“These investments only bear fruit if we have an engaged workforce using them effectively,” she said. “There is a growing recognition that improvement in employee wellbeing, or corporate wellness, has a direct result on workplace performance.”
Simply put, happier, healthier staff lead to improved productivity and better quality customer service.
Chin warned that HR departments which ignore employee wellness face a number of consequences, all of which impact the bottom line.
“Firstly, there is reduced productivity. Medical absenteeism is the most common problem faced by employers, with the top causes including depression, anxiety, and conflicts in the workplace, among others,” she said.
While there are no statistics for Singapore, it is estimated that absenteeism costs employers in the United States approximately US$100 billion (S$142 billion) per year.
“Secondly, customer service … can also be severely impacted by an unhealthy or unengaged workforce, resulting in customer complaints or even loss of business,” Chin said. “If our employees have a positive outlook, this will have a knock-on effect on the clients they look after.”
Finally, taking care of staff wellness will directly affect talent attraction and retention, especially in Singapore’s competitive market.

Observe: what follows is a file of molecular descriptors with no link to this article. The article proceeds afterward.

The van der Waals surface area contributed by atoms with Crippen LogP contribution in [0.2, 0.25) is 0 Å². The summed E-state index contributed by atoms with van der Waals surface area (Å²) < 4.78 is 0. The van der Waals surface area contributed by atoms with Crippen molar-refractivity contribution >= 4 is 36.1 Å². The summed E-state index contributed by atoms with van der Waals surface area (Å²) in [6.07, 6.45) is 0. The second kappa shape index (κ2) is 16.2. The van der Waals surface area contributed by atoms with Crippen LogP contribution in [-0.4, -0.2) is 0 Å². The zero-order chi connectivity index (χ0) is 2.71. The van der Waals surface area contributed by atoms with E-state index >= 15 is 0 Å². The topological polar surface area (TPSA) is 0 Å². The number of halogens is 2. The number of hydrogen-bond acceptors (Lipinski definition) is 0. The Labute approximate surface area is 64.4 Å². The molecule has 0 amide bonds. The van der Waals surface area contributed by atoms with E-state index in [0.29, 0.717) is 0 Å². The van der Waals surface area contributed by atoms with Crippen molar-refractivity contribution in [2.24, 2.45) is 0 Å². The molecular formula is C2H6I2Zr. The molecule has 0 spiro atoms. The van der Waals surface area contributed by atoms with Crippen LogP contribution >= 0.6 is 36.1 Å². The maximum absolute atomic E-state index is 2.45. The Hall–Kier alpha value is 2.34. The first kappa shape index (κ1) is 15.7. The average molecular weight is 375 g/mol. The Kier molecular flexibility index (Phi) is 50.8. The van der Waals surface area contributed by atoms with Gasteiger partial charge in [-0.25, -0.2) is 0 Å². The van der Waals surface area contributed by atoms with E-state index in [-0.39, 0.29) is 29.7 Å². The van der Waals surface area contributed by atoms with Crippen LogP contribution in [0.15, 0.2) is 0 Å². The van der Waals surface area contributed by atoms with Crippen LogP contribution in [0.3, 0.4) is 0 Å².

“Once they are part of our business, we invest heavily in the training of our employees. This is why retention is critical – the cost of losing talented employees and the hiring and training of new staff can have significant cost implications,” Chin said.
In order for HR to develop the right corporate healthcare strategy, it is necessary to take a holistic approach, Chin said; “Look at employees as individuals with multi-faceted workplace needs, ranging from the physical to the emotional.”
Preventative measures such as health screening and get fit programs are also advised, as is a focus on mental health and improving the workplace environment.
“By developing an employee wellness strategy that targets the root causes of these issues, HR can help optimise costs while ensuring a company’s core business objectives are met,” Chin said.
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While methods of improving productivity such as technology or better business practices are important, they won’t bring any results if HR fails to focus on employee wellness, Audrey Chin, chief human resources officer of Fullerton Healthcare Group, told